DovlatovIndicative of the stifling atmosphere of the 1970s, the many absurdities of Soviet life also provide comic relief, for example, when a black marketer offers a clandestine copy of Nabokov’s Lolita (“a novel about an American pionerka”) and Dovlatov reacts by pretending to be a KGB officer in civilian clothes (caught red-handed, the illegal book seller immediately changes tactics by sharing incriminating information on his own clientele). A snappy encounter between Dovlatov and a Finnish socialist writer ends in a session of binge drinking and poetry reading in the proverbial Soviet kitchen; they are joined by the proletarian poet who wakes up in a drunk tank the next morning. Finally, Dovlatov’s quandary about how to preserve his artistic integrity also receives a more playful treatment in a recurring dream in which a still vital Leonid Brezhnev kindly suggests he co-author the novel that Dovlatov is writing. Together with the standard ingredients we know so well from previous German films (off-screen dialogues, conversations petering out before they have even started, “Chekhovian” forms of miscommunication), these witty episodes prevent the film from turning the main character into a literary martyr, an image that Dovlatov himself was careful to avoid when creating his fictional alter ego (cf. the mocking treatment of the martyr image in Pushkin Hills [Zapovednik]). Without being a screen adaptation in the proper sense of the word, the film thus largely succeeds in recreating the casual quality that permeates most of Dovlatov’s stories.

DovlatovWhile some reviewers have reacted indignantly to the addition of a voiceover as something superfluous and incompatible with German’s impressionistic style (Genis 2018), the fact that the makers did resort to a narrator and made him identical with Dovlatov, lends a peculiar weight to his seemingly banal words on the “end of the 1960s with its relative freedom” and the “beginning of the frosty 1970s.” Are they really only intended to furnish younger and foreign viewers with historical information or could they have a different function? The suggestion that Dovlatov is not simply a tribute to its title character or the time in which he lived, but also posits a historical analogy between the early 1970s and the present situation in Russia, in particular the post-Medvedev period, has been neither affirmed nor rejected by the director. Yet, when interviewed on TV Rain, he acknowledged that “of course, there was a certain feeling of chilliness back then, as there is now […] and therefore we keep coming back to the question of whether one should leave (Russia) or not.” To leave or not to leave is also a topic that Dovlatov and Brodsky keep coming back to in the film, with both men insisting that they would rather stay, just like German in the interview on TV Rain, “but,” he added, “we don’t know what will happen tomorrow.”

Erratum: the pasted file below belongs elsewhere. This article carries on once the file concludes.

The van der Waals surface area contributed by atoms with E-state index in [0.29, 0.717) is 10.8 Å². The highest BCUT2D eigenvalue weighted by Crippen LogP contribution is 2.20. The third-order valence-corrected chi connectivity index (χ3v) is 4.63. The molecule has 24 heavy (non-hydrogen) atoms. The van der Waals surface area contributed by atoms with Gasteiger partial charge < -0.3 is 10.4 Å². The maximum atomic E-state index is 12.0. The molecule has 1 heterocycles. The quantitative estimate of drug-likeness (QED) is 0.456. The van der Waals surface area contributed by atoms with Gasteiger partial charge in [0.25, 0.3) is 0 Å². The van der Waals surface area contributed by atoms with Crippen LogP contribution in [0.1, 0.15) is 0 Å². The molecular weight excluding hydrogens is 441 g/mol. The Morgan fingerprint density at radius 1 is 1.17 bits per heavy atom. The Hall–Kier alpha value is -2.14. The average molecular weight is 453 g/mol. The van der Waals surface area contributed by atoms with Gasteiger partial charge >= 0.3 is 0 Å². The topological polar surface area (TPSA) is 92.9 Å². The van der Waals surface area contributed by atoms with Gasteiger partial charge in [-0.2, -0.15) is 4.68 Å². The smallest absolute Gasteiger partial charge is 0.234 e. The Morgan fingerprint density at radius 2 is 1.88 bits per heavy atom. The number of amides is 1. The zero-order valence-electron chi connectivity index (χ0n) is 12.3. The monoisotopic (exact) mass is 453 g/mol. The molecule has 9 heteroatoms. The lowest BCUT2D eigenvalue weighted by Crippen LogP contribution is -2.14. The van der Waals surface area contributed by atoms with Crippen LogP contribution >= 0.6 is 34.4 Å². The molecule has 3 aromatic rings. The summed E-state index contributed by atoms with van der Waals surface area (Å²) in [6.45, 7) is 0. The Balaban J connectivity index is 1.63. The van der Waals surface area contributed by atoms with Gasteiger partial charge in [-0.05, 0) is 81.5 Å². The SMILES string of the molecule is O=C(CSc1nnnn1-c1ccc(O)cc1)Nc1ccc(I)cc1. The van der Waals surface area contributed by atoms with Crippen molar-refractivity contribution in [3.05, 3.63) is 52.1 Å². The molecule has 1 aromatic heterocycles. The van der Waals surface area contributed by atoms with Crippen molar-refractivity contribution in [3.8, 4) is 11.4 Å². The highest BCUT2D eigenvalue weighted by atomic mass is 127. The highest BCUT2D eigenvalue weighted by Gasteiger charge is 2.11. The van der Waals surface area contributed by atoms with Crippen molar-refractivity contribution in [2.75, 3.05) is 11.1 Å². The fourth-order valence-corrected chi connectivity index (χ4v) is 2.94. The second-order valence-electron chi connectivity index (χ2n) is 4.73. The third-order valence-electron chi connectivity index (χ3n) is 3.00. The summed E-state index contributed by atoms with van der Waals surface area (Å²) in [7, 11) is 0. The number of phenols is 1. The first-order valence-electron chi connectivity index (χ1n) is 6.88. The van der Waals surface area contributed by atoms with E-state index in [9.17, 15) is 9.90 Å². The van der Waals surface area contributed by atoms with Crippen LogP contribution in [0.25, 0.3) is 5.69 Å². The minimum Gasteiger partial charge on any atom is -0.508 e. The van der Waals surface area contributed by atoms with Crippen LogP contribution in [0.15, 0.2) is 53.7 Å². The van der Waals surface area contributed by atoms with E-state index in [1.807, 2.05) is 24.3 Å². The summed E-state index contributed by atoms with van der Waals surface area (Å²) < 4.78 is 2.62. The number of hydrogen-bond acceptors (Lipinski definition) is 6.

DovlatovAn Aesopian reading of Dovlatov may seem something of an anachronism (although in a way strangely befitting its subject matter), in particular if we consider that the stakes aren’t as high as in the 1970s; high culture is simply no longer a matter of life and death. Moreover, a  subversive reading  certainly wouldn’t do full justice to the richness of this visually breathtaking film in which Serbian actor Milan Marić, physically imposing and gentile at the same time, stars as the eponymous hero. Finally, there is no reason to speculate that the film’s limited release in Russia (initially only four days of showing) was the result of anything other than a conscious distribution strategy designed to stimulate the viewers’ appetite. Dovlatov, then, is above all, a paean to Leningrad’s counter culture of the stagnant years, the loss of which German wistfully acknowledges. Even so, interviews with liberal media such as TV Rain show that to look for historical parallels and then ask questions about the present is an almost common reflex giving in to which both viewers and the director can hardly avoid. If anything, this potential for a “political” interpretation along historical lines only adds to the artistic profoundness of what is yet another masterpiece by Aleksei German Jr.

Otto Boele
University of Leiden

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Works Cited

Chalandziia, Eteriia. 2018. “Iz liudei, kotorye predaiut svoi dar, nichego ne vyidet.” Interview with German Jr., Izvestiia 19 March.

Genis, Aleksandr. 2018. “V okresnostiakh Dovlatova,” Radio Svoboda, 31 March. 

Kudrin, Oleg. 2014. “Dovlatov kak kul’t,” Novyi mir 1.

Nemzer, Anna, Denis Kataev and Anton Zhelnov. 2018. “Hard Day’s Night.” Interview with German Jr. TV Rain 27 February.

Dovlatov, Russia, Serbia, Poland 2018
Color, 126 minutes
Director: Aleksei German Jr.
Scriptwriter: Aleksei German Jr., Iuliia Tupikina
Cinematography: Lukasz Zal
Editors: Sergei Ivanov, Dar’ia Gladysheva
Cast: Milan Marić, Danila Kozlovskii, Helena Sujecka, Eva Gerr, Artur Beschastnyi, Anton Shagin, Svetlana Khodchenkova, Yelena Liadova, Igor' Mitiushkin, Piotr Gonsovskii, Tamara Oganesian, Anna Yekaterininskaia, Sergei Tolstov, Hanna Śleszyńska, Maria Järvinhelmi
Producers: Artem Vasil’ev, Andrei Savel’ev, Konstantin Ernst
Production: Saga (Russia), Apple Film, ART&POPCORN

Aleksei German Jr: Dovlatov (2018)

reviewed by Otto Boele © 2018

Updated: 2018